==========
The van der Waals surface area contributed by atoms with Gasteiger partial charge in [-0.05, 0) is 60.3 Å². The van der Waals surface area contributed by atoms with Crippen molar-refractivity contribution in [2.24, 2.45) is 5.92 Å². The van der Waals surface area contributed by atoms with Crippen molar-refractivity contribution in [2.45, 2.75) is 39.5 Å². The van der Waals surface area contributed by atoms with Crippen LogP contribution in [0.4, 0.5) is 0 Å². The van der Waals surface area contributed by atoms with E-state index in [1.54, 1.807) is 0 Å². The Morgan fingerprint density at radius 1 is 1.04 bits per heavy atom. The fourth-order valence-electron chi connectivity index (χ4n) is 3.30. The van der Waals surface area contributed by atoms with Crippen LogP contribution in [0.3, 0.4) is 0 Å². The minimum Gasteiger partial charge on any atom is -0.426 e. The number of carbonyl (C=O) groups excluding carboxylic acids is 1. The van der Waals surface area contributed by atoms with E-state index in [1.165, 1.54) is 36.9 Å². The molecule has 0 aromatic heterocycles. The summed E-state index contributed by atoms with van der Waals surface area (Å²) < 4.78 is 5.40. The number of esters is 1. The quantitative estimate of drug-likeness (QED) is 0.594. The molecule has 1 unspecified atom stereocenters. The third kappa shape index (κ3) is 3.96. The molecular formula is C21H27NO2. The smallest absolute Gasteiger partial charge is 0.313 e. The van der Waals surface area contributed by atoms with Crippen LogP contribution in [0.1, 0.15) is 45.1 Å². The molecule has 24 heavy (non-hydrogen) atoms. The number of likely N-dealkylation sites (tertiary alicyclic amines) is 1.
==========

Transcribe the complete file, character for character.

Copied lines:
The van der Waals surface area contributed by atoms with Gasteiger partial charge in [-0.05, 0) is 60.3 Å². The van der Waals surface area contributed by atoms with Crippen molar-refractivity contribution in [2.24, 2.45) is 5.92 Å². The van der Waals surface area contributed by atoms with Crippen molar-refractivity contribution in [2.45, 2.75) is 39.5 Å². The van der Waals surface area contributed by atoms with Crippen LogP contribution in [0.4, 0.5) is 0 Å². The van der Waals surface area contributed by atoms with E-state index in [1.54, 1.807) is 0 Å². The Morgan fingerprint density at radius 1 is 1.04 bits per heavy atom. The fourth-order valence-electron chi connectivity index (χ4n) is 3.30. The van der Waals surface area contributed by atoms with Crippen LogP contribution in [0.3, 0.4) is 0 Å². The minimum Gasteiger partial charge on any atom is -0.426 e. The number of carbonyl (C=O) groups excluding carboxylic acids is 1. The van der Waals surface area contributed by atoms with E-state index in [1.165, 1.54) is 36.9 Å². The molecule has 0 aromatic heterocycles. The summed E-state index contributed by atoms with van der Waals surface area (Å²) < 4.78 is 5.40. The number of esters is 1. The quantitative estimate of drug-likeness (QED) is 0.594. The molecule has 1 unspecified atom stereocenters. The third kappa shape index (κ3) is 3.96. The molecular formula is C21H27NO2. The smallest absolute Gasteiger partial charge is 0.313 e. The van der Waals surface area contributed by atoms with Crippen LogP contribution in [0.1, 0.15) is 45.1 Å². The molecule has 24 heavy (non-hydrogen) atoms. The number of likely N-dealkylation sites (tertiary alicyclic amines) is 1.